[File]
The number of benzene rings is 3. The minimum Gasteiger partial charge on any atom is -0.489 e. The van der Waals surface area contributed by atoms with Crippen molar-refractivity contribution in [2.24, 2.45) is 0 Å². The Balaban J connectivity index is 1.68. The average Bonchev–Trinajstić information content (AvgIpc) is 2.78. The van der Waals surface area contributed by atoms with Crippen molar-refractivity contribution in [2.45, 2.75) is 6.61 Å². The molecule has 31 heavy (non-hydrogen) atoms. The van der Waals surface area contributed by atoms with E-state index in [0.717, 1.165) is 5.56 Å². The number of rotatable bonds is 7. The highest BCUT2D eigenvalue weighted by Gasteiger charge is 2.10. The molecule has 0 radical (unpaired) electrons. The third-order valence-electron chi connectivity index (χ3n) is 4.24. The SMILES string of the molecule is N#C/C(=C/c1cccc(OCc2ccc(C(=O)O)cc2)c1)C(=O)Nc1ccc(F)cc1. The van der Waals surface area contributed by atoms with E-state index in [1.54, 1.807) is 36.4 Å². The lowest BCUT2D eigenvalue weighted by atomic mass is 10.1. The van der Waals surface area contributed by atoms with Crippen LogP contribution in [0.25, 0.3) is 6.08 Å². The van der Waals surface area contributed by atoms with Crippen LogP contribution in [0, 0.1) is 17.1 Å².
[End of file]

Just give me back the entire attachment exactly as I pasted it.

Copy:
The number of benzene rings is 3. The minimum Gasteiger partial charge on any atom is -0.489 e. The van der Waals surface area contributed by atoms with Crippen molar-refractivity contribution in [2.24, 2.45) is 0 Å². The Balaban J connectivity index is 1.68. The average Bonchev–Trinajstić information content (AvgIpc) is 2.78. The van der Waals surface area contributed by atoms with Crippen molar-refractivity contribution in [2.45, 2.75) is 6.61 Å². The molecule has 31 heavy (non-hydrogen) atoms. The van der Waals surface area contributed by atoms with E-state index in [0.717, 1.165) is 5.56 Å². The number of rotatable bonds is 7. The highest BCUT2D eigenvalue weighted by Gasteiger charge is 2.10. The molecule has 0 radical (unpaired) electrons. The third-order valence-electron chi connectivity index (χ3n) is 4.24. The SMILES string of the molecule is N#C/C(=C/c1cccc(OCc2ccc(C(=O)O)cc2)c1)C(=O)Nc1ccc(F)cc1. The van der Waals surface area contributed by atoms with E-state index in [1.54, 1.807) is 36.4 Å². The lowest BCUT2D eigenvalue weighted by atomic mass is 10.1. The van der Waals surface area contributed by atoms with Crippen LogP contribution in [0.25, 0.3) is 6.08 Å². The van der Waals surface area contributed by atoms with Crippen LogP contribution in [0, 0.1) is 17.1 Å².